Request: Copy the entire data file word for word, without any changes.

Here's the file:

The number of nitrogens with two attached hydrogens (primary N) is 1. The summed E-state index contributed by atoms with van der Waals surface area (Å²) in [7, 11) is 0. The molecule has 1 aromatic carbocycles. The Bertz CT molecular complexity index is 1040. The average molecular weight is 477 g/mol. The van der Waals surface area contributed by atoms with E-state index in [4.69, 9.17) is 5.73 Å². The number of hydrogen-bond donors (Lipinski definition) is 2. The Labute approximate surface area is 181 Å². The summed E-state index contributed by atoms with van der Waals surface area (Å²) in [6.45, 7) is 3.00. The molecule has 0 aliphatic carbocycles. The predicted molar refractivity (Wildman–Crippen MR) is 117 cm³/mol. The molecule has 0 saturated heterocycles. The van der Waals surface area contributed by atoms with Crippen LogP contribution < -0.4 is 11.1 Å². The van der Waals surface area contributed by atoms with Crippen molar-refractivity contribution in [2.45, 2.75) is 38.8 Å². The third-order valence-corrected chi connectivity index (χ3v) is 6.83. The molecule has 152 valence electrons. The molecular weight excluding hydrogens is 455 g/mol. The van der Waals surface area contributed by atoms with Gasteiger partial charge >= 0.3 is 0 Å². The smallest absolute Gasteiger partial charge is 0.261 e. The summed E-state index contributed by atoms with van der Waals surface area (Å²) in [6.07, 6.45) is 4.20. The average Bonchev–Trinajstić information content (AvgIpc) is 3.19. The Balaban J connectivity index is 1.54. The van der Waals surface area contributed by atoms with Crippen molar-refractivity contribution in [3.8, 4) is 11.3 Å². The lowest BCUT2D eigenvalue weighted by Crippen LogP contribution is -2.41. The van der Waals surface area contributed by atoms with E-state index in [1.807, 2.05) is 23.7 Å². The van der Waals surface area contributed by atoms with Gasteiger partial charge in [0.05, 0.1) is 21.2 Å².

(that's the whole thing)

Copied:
The number of nitrogens with two attached hydrogens (primary N) is 1. The summed E-state index contributed by atoms with van der Waals surface area (Å²) in [7, 11) is 0. The molecule has 1 aromatic carbocycles. The Bertz CT molecular complexity index is 1040. The average molecular weight is 477 g/mol. The van der Waals surface area contributed by atoms with E-state index in [4.69, 9.17) is 5.73 Å². The number of hydrogen-bond donors (Lipinski definition) is 2. The Labute approximate surface area is 181 Å². The summed E-state index contributed by atoms with van der Waals surface area (Å²) in [6.45, 7) is 3.00. The molecule has 0 aliphatic carbocycles. The predicted molar refractivity (Wildman–Crippen MR) is 117 cm³/mol. The molecule has 0 saturated heterocycles. The van der Waals surface area contributed by atoms with Crippen LogP contribution < -0.4 is 11.1 Å². The van der Waals surface area contributed by atoms with Crippen molar-refractivity contribution in [2.45, 2.75) is 38.8 Å². The third-order valence-corrected chi connectivity index (χ3v) is 6.83. The molecule has 152 valence electrons. The molecular weight excluding hydrogens is 455 g/mol. The van der Waals surface area contributed by atoms with Gasteiger partial charge >= 0.3 is 0 Å². The smallest absolute Gasteiger partial charge is 0.261 e. The summed E-state index contributed by atoms with van der Waals surface area (Å²) in [6.07, 6.45) is 4.20. The average Bonchev–Trinajstić information content (AvgIpc) is 3.19. The Balaban J connectivity index is 1.54. The van der Waals surface area contributed by atoms with Crippen molar-refractivity contribution in [3.8, 4) is 11.3 Å². The lowest BCUT2D eigenvalue weighted by Crippen LogP contribution is -2.41. The van der Waals surface area contributed by atoms with E-state index in [1.807, 2.05) is 23.7 Å². The van der Waals surface area contributed by atoms with Gasteiger partial charge in [0.05, 0.1) is 21.2 Å².